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YMMV / The Hunt for Red October

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  • Alternative Character Interpretation:
    • The movie seems to imply that the real reason for Ramius defecting was less anger of his wife's death and more concern over the fact that the Red October's primary purpose would be to start a nuclear war due to its stealth. In that context, Ryan's comments about Ramius's wife are more that he no longer has any reason to go back home.
    • It could also be said (based on both the book and the film), that the death of Ramius' wife by an incompetent/drunk, Party-connected doctor got him 90-95% of the way there, then seeing the plans for the Red October filled up the defection meter the rest of the way, as he recognized how destabilizing this new sub design would be for world peace.
  • And You Thought It Would Fail: Tom Clancy really struggled to get the book published, dealing with massive publisher disinterest. He finally tried taking it to the Naval Institute Press, for whom he had previously written a number of nonfiction articles, and they agreed to print it as their first-ever foray into fiction. The novel turned into a surprise bestseller after President Ronald Reagan read it and spoke in favor of it.
  • Awesome Music: Courtesy of Basil Poledouris. Particularly the Soviet-like choirs of "Hymn to Red October" and "Ancestral Aid".
  • Broken Base: Don't expect a fast or easy argument between whether the book or the movie is better. Both are quite well known and well regarded in spite of some notable plot and character differences
  • Common Knowledge:
    • "Sean Connery plays a Russian sub commander". Except Ramius is Lithuanian, which is a key plot point in his defection. So, he is a commander of a Russian sub, but not a Russian commander of a Russian sub. (It's like a "large animal hospital" - is it a large hospital, or a hospital for animals that are large?)
    • Much of this confusion comes from the fact that the Union of Soviet Socialist Republics was technically many different republics unified under a single soviet, which was a type of governing council. Each of the republics (to include Russia) had their own soviets, though all were subservient to the Supreme Soviet. So technically, the Soviet Union wasn't just Russia, and not all Soviets Russians, although in practical terms Russia more or less ruled the Soviet Union and dominated it demographically and culturally by a very large margin, leading to the common conflation in the West. This also led to the weird but important historical footnote that the last country to declare independence from the Soviet Union was Russia, at which point the USSR effectively disintegrated.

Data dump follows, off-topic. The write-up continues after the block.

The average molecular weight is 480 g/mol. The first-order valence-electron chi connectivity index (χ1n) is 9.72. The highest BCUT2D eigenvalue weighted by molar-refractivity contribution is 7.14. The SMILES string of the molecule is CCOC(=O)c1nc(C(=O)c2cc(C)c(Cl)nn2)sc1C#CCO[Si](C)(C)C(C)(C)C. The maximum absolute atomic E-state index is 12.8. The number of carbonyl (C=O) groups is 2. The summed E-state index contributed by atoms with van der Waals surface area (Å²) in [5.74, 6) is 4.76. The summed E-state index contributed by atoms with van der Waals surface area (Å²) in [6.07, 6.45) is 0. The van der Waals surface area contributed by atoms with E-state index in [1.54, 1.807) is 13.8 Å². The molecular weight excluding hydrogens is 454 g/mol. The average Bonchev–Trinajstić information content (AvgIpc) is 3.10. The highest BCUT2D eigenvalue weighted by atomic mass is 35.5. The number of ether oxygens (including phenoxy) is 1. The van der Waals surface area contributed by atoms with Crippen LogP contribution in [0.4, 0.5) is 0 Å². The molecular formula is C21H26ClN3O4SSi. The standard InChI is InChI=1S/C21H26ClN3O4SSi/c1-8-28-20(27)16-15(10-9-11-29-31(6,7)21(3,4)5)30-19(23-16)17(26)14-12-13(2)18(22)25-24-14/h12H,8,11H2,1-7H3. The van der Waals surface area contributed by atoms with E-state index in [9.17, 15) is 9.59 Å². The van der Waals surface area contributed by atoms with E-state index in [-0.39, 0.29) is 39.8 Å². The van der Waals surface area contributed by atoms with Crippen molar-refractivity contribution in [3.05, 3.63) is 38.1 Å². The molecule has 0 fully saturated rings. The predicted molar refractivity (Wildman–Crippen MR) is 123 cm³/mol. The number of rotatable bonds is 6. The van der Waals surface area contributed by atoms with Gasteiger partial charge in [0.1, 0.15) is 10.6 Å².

• Designated Villain: Strictly speaking, none of the antagonists (Putin, Loginov, or Tupolev) do anything particularly villainous apart from being barriers between the heroes and their goal of seizing a Soviet warship and her payload of thermonuclear warheads.
  • Ensemble Dark Horse: Jones among the American sailors, Captain Borodin among the Russian defectors and Dr. Petrov among the non-defecting Russians.
  • First Installment Wins: Widely regarded as the best novel -and film- of the Ryan-verse, if not Tom Clancy's best (in contest with his second published novel, Red Storm Rising)
  • Genius Bonus:
    • "I have become Death, destroyer of worlds", an "ancient Hindu text", was also uttered by Oppenheimer during the explosion of the atomic bomb (a fact to which Ramius alludes in the film).
    • It's mentioned early on in the film that orders have come down directly from the USSR's leader, Konstantin Chernenko, for the Soviet navy to find and sink the Red October, which is treated by the American characters as a sign of how dire the situation is (before Jack spots the thread and realizes that Ramius actually intends to defect). In real-life Chernenko was in extremely poor health throughout his brief tenure as Soviet leadernote  and delegated most of the important decisions to his subordinates, indicating just how serious things were if the Soviet military actually thought it important enough to be worth bothering him with.
  • Harsher in Hindsight:
    • The fate of Konovalov in the book is very close to that of Kursk, right up to the rescue buoy being stuck.